Extrascleral extension confers a poor prognosis. For patients with gross tumor involvement of the orbit, treatment requires orbital exenteration. However, there is no evidence that such radical surgery will prolong life. Most patients with localized or encapsulated extraocular extension are not exenterated. This subject is controversial.[1,2,3,4,5]No effective method of systemic treatment has been identified for patients with metastatic ocular melanoma. Available clinical trials should be considered as an option for these patients.Current Clinical TrialsCheck for U.S. clinical trials from NCI's list of cancer clinical trials that are now accepting patients with extraocular extension melanoma and metastatic intraocular melanoma. The list of clinical trials can be further narrowed by location, drug, intervention, and other criteria.General information about clinical trials is also available from the NCI Web site.References: Shammas HF, Blodi FC: Prognostic factors in choroidal and
Intraocular (Uveal) Melanoma Treatment (PDQ®): Treatment - Health Professional Information [NCI] - Changes to This Summary (11 / 09 / 2012)
The PDQ cancer information summaries are reviewed regularly and updated as new information becomes available. This section describes the latest changes made to this summary as of the date above.This summary was comprehensively reviewed and extensively revised.This summary is written and maintained by the PDQ Adult Treatment Editorial Board, which is editorially independent of NCI. The summary reflects an independent review of the literature and does not represent a policy statement of NCI or NIH. More information about summary policies and the role of the PDQ Editorial Boards in maintaining the PDQ summaries can be found on the About This PDQ Summary and PDQ NCI's Comprehensive Cancer Database pages.
Intraocular (Uveal) Melanoma Treatment (PDQ®): Treatment - Patient Information [NCI] - Get More Information From NCI
Call 1-800-4-CANCERFor more information, U.S. residents may call the National Cancer Institute's (NCI's) Cancer Information Service toll-free at 1-800-4-CANCER (1-800-422-6237) Monday through Friday from 8:00 a.m. to 8:00 p.m., Eastern Time. A trained Cancer Information Specialist is available to answer your questions.Chat online The NCI's LiveHelp® online chat service provides Internet users with the ability to chat online with an Information Specialist. The service is available from 8:00 a.m. to 11:00 p.m. Eastern time, Monday through Friday. Information Specialists can help Internet users find information on NCI Web sites and answer questions about cancer. Write to usFor more information from the NCI, please write to this address:NCI Public Inquiries Office9609 Medical Center Dr. Room 2E532 MSC 9760Bethesda, MD 20892-9760Search the NCI Web siteThe NCI Web site provides online access to information on cancer, clinical trials, and other Web sites and organizations that offer support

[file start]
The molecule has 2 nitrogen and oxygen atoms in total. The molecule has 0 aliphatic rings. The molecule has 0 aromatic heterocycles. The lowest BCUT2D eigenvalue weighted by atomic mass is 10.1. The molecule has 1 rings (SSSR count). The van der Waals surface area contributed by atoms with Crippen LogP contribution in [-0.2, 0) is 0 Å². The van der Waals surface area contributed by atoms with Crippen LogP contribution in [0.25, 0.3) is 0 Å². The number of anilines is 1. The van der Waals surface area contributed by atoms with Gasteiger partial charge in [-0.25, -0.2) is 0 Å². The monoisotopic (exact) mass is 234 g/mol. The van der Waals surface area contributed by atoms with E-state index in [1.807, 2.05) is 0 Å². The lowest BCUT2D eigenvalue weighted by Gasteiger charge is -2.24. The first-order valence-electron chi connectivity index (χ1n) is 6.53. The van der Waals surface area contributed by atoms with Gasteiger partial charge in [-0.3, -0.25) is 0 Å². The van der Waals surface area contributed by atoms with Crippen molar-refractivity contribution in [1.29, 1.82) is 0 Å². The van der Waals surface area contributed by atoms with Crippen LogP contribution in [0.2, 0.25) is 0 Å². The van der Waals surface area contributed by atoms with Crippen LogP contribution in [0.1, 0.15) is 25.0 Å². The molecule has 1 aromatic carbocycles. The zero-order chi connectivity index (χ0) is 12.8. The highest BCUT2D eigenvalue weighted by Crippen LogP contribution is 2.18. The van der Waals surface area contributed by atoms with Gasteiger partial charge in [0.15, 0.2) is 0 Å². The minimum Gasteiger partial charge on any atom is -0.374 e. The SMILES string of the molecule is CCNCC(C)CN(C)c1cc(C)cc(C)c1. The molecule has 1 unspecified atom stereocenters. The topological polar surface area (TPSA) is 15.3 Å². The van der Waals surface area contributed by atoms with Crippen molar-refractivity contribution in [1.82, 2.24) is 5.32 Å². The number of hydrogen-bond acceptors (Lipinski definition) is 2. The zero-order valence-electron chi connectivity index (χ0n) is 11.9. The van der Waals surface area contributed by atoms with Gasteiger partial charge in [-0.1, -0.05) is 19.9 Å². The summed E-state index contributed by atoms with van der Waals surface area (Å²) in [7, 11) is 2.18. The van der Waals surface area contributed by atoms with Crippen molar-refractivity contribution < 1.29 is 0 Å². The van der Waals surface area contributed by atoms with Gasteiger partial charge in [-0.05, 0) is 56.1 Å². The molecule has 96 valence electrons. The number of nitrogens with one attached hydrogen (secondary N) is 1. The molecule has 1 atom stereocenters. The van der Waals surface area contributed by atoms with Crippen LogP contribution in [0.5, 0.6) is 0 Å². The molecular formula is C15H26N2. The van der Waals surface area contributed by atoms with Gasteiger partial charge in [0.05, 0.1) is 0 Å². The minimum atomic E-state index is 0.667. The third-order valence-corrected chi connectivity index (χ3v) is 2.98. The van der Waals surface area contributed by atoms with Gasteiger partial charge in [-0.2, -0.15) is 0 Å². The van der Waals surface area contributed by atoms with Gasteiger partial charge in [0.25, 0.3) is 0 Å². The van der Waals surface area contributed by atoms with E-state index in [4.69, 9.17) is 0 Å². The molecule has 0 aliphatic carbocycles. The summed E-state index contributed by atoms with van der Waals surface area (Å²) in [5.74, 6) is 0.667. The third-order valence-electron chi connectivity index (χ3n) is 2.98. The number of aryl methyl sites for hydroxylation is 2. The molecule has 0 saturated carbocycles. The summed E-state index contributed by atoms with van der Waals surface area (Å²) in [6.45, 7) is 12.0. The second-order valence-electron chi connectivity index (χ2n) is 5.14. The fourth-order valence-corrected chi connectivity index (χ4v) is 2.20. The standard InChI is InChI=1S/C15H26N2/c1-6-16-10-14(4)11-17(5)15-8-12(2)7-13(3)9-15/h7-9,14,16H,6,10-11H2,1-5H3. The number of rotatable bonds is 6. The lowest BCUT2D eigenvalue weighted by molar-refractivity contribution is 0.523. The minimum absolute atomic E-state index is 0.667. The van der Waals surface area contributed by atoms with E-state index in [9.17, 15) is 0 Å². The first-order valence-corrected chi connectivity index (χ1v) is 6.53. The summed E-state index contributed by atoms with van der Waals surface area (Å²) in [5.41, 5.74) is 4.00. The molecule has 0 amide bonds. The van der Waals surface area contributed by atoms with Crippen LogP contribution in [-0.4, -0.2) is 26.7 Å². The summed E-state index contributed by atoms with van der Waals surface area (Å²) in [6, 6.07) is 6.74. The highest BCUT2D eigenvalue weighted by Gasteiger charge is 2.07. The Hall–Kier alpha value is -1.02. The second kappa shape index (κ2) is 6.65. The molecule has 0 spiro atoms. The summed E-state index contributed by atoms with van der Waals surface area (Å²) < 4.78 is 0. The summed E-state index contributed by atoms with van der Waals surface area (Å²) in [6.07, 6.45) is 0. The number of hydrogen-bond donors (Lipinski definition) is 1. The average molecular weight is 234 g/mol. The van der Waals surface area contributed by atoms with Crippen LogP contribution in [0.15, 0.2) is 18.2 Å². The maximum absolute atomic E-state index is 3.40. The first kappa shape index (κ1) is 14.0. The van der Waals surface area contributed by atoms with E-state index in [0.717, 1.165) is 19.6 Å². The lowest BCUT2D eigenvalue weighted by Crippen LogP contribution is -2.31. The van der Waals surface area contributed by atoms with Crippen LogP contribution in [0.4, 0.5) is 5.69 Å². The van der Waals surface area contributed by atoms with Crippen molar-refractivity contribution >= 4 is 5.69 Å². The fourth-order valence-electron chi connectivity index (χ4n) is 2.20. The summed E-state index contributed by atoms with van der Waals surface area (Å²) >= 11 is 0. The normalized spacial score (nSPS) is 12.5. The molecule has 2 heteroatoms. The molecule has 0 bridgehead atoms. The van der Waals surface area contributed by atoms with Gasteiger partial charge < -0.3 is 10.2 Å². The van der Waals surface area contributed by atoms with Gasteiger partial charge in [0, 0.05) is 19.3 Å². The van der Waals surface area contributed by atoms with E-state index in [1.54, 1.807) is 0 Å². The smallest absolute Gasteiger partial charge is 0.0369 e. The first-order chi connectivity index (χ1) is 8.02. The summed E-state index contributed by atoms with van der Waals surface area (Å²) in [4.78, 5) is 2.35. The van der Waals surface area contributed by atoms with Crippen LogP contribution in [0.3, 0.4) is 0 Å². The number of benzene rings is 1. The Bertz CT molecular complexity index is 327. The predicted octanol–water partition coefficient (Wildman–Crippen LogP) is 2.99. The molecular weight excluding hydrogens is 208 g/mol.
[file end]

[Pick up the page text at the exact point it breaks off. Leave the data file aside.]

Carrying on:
Skin Cancer Screening (PDQ®): Screening - Patient Information [NCI] - What is screening?
Screening is looking for cancer before a person has any symptoms. This can help find cancer at an early stage. When abnormal tissue or cancer is found early,it may be easier to treat. By the time symptoms appear,cancer may have begun to spread. Scientists are trying to better understand which people are more likely to get certain types of cancer. They also study the things we do and the ...
Skin Cancer Screening (PDQ®): Screening - Patient Information [NCI] - nci_ncicdr0000258037-nci-header
This information is produced and provided by the National Cancer Institute (NCI). The information in this topic may have changed since it was written. For the most current information, contact the National Cancer Institute via the Internet web site at http://cancer.gov or call 1-800-4-CANCER.Skin Cancer Screening
Melanoma Treatment (PDQ®): Treatment - Health Professional Information [NCI] - Cellular and Molecular Classification of Melanoma
Following is a list of clinicopathologic cellular subtypes of malignant melanoma. These should be considered descriptive terms of historic interest only as they do not have independent prognostic or therapeutic significance. Superficial spreading.Nodular.Lentigo maligna.Acral lentiginous (palmar/plantar and subungual).Miscellaneous unusual types: Mucosal lentiginous (oral and genital).Desmoplastic.Verrucous. Identification of activating mutations in the mitogen-activated protein kinase pathway has led to the definition of molecular subtypes of melanoma and provided potential drug targets.BRAF (V-raf murine sarcoma viral oncogene homolog B1) gene, first reported in 2002, are the most frequent mutation in cutaneous melanoma. Approximately 40% to 60% of malignant melanomas harbor a single nucleotide transversion. The majority have a mutation that results in a substitution from valine to glutamic acid at position 600 BRAF (V600E); less frequent mutations include valine 600 to lysine or